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Welcome to Al-Haudh
Full Article 6 minutes read

Nestled within what some may consider the labyrinthine confines of the Ban area in Kampung Mulaut is a private residence that garnered the attention of the BHC team due to some truly striking elements and features that have been incorporated by the homeowners – who designed the house themselves. Taking into consideration that these proud homeowners are looking to rent-out this beautiful property; pay special attention everyone – after all – first come, first served.


Large, blocky and very modern in appearance, the combination of modular design as well as its spacious and clean driveway already hints at a family that is anti-clutter with a strong preference for open spaces and segregated specialty areas. Surrounding the residence is a perimeter wall and front gate that could easily be the product of an artist obsessed with cubism, as this boundary-marker stands out and catches the eye due to its uniqueness. The house number, 3, stands out even more so because of the term ‘Al-Haudh’ written below it. Written using the Latin alphabet but incorporating Islamic-styled calligraphic brush strokes, this fusion of cultures was unexpected, and therefore interesting by default.

It is important to note that the driveway has been raised and cemented over from its original height, with additional drainage work added, as a precautionary measure against potential floodwaters after a heavy downpour, ensuring the property within the confines of the walls are an Island refuge from increasingly more frequent storms. Conversely, Al-Haudh is a reference to a pond within the Islamic faith and when used in this context suggests an Island oasis and refuge of sorts.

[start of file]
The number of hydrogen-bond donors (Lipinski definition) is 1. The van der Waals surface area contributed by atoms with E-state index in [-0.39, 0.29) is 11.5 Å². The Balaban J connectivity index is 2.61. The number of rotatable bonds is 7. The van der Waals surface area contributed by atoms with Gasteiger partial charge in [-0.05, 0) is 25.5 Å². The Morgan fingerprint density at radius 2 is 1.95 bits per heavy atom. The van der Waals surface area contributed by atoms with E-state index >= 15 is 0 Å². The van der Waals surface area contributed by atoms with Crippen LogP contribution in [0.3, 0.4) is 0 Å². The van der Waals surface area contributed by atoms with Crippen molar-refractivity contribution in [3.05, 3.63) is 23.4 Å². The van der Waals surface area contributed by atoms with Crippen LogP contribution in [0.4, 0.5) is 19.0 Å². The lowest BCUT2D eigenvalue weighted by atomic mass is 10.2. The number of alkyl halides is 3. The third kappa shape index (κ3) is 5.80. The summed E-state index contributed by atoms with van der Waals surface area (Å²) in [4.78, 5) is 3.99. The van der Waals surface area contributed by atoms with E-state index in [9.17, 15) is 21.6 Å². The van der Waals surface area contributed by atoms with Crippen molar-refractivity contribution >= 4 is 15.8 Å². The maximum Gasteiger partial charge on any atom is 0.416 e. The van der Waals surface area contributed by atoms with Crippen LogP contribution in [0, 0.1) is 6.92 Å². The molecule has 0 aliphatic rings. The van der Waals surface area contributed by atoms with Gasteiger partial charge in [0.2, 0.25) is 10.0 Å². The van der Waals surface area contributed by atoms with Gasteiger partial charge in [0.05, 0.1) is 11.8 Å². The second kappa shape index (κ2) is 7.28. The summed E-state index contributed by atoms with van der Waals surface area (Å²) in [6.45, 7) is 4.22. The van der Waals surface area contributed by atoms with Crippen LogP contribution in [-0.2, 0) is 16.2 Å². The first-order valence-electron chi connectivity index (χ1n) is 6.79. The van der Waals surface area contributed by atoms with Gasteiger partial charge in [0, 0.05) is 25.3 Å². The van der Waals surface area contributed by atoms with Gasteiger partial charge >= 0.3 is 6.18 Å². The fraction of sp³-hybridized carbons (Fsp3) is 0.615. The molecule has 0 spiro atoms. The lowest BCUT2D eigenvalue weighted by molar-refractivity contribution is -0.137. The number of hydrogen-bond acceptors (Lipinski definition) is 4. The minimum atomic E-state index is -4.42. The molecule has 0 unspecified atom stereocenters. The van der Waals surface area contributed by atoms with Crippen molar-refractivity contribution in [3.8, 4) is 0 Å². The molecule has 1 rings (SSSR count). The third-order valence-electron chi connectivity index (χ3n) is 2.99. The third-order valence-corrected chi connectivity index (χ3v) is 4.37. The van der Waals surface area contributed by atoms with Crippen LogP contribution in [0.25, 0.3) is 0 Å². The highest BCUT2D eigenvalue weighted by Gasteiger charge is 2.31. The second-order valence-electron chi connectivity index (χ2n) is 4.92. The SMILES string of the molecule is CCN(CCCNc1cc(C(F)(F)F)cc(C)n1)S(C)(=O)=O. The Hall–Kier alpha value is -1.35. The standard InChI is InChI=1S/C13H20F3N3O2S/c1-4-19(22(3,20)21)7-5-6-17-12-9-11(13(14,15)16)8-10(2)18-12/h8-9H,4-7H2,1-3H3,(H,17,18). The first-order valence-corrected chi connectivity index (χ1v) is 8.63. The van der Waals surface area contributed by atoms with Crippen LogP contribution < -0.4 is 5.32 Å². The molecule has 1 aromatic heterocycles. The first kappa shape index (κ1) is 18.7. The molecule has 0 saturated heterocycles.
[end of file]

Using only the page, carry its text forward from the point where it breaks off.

The beginnings of a landscaped garden provides the outdoors with enough colour to counterbalance the white driveway and the dark grey hues of the exterior walls, with the far-right section of the home featuring a narrow channel of sorts from which pebbles and trimmed plants emerge. Several bonsai of a similar species but differing levels of maturity, along with low-lying Japanese lamps available at BR Elite, spread out at intervals on the grass on the opposite side of the home, results in scenery that is Zen, and looks peaceful and relaxing at night when the lamps are switched on.

Upon entering the home you are immediately greeted by a gorgeous work of art in the form of an Islamic extract from the Quran. Inscribed onto a panel of wood, a groove rings the entire rectangular plank concealing lights that when switched on – especially at night – illuminates the text with a warm amber glow. It gets better. The panel has been placed in such a manner that it blocks what lies behind. Stepping around the extract, either to the left or right, reveals openings into the central section of the home and more noticeably importantly, another extract from the Quran. This second extract extends all the way from upper reaches of the first floor down to waist height on the ground floor and is breathtaking.